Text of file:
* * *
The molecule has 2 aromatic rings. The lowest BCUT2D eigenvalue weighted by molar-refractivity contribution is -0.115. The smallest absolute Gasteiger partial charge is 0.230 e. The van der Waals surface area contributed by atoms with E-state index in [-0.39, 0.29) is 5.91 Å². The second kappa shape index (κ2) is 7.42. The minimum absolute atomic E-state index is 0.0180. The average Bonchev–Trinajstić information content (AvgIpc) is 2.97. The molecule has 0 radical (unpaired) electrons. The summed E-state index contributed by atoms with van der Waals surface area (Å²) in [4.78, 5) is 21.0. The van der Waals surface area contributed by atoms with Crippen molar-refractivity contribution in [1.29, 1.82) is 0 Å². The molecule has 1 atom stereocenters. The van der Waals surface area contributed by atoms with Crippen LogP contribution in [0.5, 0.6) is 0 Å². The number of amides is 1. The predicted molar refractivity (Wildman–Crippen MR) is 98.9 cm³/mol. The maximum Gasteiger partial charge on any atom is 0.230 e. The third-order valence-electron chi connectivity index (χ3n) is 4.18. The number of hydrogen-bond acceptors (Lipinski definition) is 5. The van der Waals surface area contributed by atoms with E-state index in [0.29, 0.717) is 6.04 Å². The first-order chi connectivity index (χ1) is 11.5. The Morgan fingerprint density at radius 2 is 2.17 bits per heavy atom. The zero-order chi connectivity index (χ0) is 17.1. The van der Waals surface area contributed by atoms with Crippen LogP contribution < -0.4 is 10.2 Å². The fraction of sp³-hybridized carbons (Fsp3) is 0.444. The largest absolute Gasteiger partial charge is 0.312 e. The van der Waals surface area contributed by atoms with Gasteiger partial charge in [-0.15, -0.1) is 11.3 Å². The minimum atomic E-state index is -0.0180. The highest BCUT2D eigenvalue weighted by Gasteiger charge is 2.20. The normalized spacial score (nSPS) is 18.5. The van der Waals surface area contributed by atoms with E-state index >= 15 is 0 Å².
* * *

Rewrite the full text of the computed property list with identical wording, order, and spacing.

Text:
The molecule has 2 aromatic rings. The lowest BCUT2D eigenvalue weighted by molar-refractivity contribution is -0.115. The smallest absolute Gasteiger partial charge is 0.230 e. The van der Waals surface area contributed by atoms with E-state index in [-0.39, 0.29) is 5.91 Å². The second kappa shape index (κ2) is 7.42. The minimum absolute atomic E-state index is 0.0180. The average Bonchev–Trinajstić information content (AvgIpc) is 2.97. The molecule has 0 radical (unpaired) electrons. The summed E-state index contributed by atoms with van der Waals surface area (Å²) in [4.78, 5) is 21.0. The van der Waals surface area contributed by atoms with Crippen molar-refractivity contribution in [1.29, 1.82) is 0 Å². The molecule has 1 atom stereocenters. The van der Waals surface area contributed by atoms with Crippen LogP contribution in [0.5, 0.6) is 0 Å². The number of amides is 1. The predicted molar refractivity (Wildman–Crippen MR) is 98.9 cm³/mol. The maximum Gasteiger partial charge on any atom is 0.230 e. The third-order valence-electron chi connectivity index (χ3n) is 4.18. The number of hydrogen-bond acceptors (Lipinski definition) is 5. The van der Waals surface area contributed by atoms with E-state index in [0.29, 0.717) is 6.04 Å². The first-order chi connectivity index (χ1) is 11.5. The Morgan fingerprint density at radius 2 is 2.17 bits per heavy atom. The zero-order chi connectivity index (χ0) is 17.1. The van der Waals surface area contributed by atoms with Crippen LogP contribution < -0.4 is 10.2 Å². The fraction of sp³-hybridized carbons (Fsp3) is 0.444. The largest absolute Gasteiger partial charge is 0.312 e. The van der Waals surface area contributed by atoms with Gasteiger partial charge in [-0.15, -0.1) is 11.3 Å². The minimum atomic E-state index is -0.0180. The highest BCUT2D eigenvalue weighted by Gasteiger charge is 2.20. The normalized spacial score (nSPS) is 18.5. The van der Waals surface area contributed by atoms with E-state index >= 15 is 0 Å².